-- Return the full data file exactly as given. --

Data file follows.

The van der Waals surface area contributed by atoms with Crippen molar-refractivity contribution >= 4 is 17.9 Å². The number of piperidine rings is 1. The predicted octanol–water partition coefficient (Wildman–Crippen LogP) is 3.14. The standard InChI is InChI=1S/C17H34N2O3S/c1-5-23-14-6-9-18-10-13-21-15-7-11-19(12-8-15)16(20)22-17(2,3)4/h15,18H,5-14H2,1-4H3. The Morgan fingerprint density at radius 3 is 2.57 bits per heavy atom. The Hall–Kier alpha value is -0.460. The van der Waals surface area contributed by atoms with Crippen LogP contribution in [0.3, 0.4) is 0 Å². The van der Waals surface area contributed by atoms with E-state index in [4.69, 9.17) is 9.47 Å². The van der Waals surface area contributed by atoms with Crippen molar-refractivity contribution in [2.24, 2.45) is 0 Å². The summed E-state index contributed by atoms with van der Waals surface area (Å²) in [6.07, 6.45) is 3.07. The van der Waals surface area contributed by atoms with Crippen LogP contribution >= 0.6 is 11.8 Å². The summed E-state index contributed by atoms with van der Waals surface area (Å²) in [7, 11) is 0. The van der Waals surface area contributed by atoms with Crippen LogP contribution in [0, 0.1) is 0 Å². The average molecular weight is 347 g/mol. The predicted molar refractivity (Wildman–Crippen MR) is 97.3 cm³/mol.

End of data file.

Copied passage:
The van der Waals surface area contributed by atoms with Crippen molar-refractivity contribution >= 4 is 17.9 Å². The number of piperidine rings is 1. The predicted octanol–water partition coefficient (Wildman–Crippen LogP) is 3.14. The standard InChI is InChI=1S/C17H34N2O3S/c1-5-23-14-6-9-18-10-13-21-15-7-11-19(12-8-15)16(20)22-17(2,3)4/h15,18H,5-14H2,1-4H3. The Morgan fingerprint density at radius 3 is 2.57 bits per heavy atom. The Hall–Kier alpha value is -0.460. The van der Waals surface area contributed by atoms with Crippen LogP contribution in [0.3, 0.4) is 0 Å². The van der Waals surface area contributed by atoms with E-state index in [4.69, 9.17) is 9.47 Å². The van der Waals surface area contributed by atoms with Crippen molar-refractivity contribution in [2.24, 2.45) is 0 Å². The summed E-state index contributed by atoms with van der Waals surface area (Å²) in [6.07, 6.45) is 3.07. The van der Waals surface area contributed by atoms with Crippen LogP contribution >= 0.6 is 11.8 Å². The summed E-state index contributed by atoms with van der Waals surface area (Å²) in [7, 11) is 0. The van der Waals surface area contributed by atoms with Crippen LogP contribution in [0, 0.1) is 0 Å². The average molecular weight is 347 g/mol. The predicted molar refractivity (Wildman–Crippen MR) is 97.3 cm³/mol.